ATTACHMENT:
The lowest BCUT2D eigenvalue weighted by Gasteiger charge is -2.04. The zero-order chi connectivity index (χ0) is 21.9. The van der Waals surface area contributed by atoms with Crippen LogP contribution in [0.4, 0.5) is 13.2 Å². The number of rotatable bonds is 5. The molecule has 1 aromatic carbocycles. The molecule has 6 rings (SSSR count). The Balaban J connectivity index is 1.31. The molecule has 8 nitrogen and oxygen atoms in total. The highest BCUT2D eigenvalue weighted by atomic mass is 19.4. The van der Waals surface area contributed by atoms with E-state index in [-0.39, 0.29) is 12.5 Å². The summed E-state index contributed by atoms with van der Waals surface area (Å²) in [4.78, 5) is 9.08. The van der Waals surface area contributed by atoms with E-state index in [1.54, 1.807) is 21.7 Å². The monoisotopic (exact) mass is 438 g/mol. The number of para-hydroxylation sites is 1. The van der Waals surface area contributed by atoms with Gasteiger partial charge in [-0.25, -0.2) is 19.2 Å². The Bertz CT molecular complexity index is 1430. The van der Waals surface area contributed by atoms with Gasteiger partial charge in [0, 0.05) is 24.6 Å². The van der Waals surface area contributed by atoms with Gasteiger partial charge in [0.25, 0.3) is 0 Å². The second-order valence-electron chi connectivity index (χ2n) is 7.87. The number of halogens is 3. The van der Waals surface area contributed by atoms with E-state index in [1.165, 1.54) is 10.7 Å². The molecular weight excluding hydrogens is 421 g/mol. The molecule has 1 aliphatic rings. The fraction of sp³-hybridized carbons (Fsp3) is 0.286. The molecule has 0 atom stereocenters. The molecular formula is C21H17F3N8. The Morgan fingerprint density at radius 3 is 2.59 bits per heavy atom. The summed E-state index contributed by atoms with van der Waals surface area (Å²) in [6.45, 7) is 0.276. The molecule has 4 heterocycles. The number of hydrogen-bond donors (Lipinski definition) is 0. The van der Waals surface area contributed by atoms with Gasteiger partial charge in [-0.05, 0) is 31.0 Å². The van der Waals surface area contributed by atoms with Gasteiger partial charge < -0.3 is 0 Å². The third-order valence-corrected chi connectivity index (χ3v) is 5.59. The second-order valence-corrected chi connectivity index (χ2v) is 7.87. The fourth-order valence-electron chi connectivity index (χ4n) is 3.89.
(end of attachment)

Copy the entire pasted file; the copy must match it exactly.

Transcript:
The lowest BCUT2D eigenvalue weighted by Gasteiger charge is -2.04. The zero-order chi connectivity index (χ0) is 21.9. The van der Waals surface area contributed by atoms with Crippen LogP contribution in [0.4, 0.5) is 13.2 Å². The number of rotatable bonds is 5. The molecule has 1 aromatic carbocycles. The molecule has 6 rings (SSSR count). The Balaban J connectivity index is 1.31. The molecule has 8 nitrogen and oxygen atoms in total. The highest BCUT2D eigenvalue weighted by atomic mass is 19.4. The van der Waals surface area contributed by atoms with E-state index in [-0.39, 0.29) is 12.5 Å². The summed E-state index contributed by atoms with van der Waals surface area (Å²) in [4.78, 5) is 9.08. The van der Waals surface area contributed by atoms with E-state index in [1.54, 1.807) is 21.7 Å². The monoisotopic (exact) mass is 438 g/mol. The number of para-hydroxylation sites is 1. The van der Waals surface area contributed by atoms with Gasteiger partial charge in [-0.25, -0.2) is 19.2 Å². The Bertz CT molecular complexity index is 1430. The van der Waals surface area contributed by atoms with Gasteiger partial charge in [0, 0.05) is 24.6 Å². The van der Waals surface area contributed by atoms with Gasteiger partial charge in [0.25, 0.3) is 0 Å². The second-order valence-electron chi connectivity index (χ2n) is 7.87. The number of halogens is 3. The van der Waals surface area contributed by atoms with E-state index in [1.165, 1.54) is 10.7 Å². The molecular weight excluding hydrogens is 421 g/mol. The molecule has 1 aliphatic rings. The fraction of sp³-hybridized carbons (Fsp3) is 0.286. The molecule has 0 atom stereocenters. The molecular formula is C21H17F3N8. The Morgan fingerprint density at radius 3 is 2.59 bits per heavy atom. The summed E-state index contributed by atoms with van der Waals surface area (Å²) in [6.45, 7) is 0.276. The molecule has 4 heterocycles. The number of hydrogen-bond donors (Lipinski definition) is 0. The van der Waals surface area contributed by atoms with Gasteiger partial charge in [-0.05, 0) is 31.0 Å². The van der Waals surface area contributed by atoms with Gasteiger partial charge < -0.3 is 0 Å². The third-order valence-corrected chi connectivity index (χ3v) is 5.59. The second-order valence-corrected chi connectivity index (χ2v) is 7.87. The fourth-order valence-electron chi connectivity index (χ4n) is 3.89.